The issue of using advanced tracking technologies such as Global Positioning Systems (GPS) is part of a wider debate on the acceptability of assistive technology to older people with dementia. The use of GPS can enhance the personal safety of older people by alerting caregivers to potential dangers or adverse events that might threaten the individual's health and safety, but at the same time it raises ethical concerns. This study examines the attitudes of cognitively intact older people toward the use of tracking devices for people with dementia.
The analysis is based on quantitative data from a convenience sample (n = 42) and qualitative data gathered from two focus groups of cognitively intact older people in Israel.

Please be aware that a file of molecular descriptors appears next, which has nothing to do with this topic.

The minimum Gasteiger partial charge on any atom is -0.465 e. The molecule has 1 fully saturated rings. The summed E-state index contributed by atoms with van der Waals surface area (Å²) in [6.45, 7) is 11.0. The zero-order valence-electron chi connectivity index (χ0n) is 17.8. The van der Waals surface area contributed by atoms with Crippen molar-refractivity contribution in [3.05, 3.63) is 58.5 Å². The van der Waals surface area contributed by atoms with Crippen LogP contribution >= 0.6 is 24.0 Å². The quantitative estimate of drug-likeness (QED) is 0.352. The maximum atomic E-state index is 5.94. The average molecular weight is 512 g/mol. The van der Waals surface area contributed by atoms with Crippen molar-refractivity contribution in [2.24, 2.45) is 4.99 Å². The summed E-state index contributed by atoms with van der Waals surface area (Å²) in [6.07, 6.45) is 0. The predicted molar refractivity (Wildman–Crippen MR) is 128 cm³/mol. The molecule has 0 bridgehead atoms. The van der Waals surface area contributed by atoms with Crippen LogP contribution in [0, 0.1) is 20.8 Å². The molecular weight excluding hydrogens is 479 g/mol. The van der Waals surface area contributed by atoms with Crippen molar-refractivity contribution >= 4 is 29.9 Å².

Whereas cognitively intact older people clearly differentiate between themselves and people with dementia, they support the use of tracking devices when dementia is either formally diagnosed or its signs are evident. They value the safety of people with dementia above preserving their autonomy. Although they perceive the decision to use tracking devices as an intra-family issue, they expect guidance from professional caregivers of people with dementia. The acceptability of tracking devices is dependent on their appropriate weight, size and ease of use.
Cognitively intact older people favor the idea of tracking people with dementia. To facilitate family decision-making on the use of tracking devices, structured meetings guided by professionals and including persons with dementia and their family caregivers are suggested.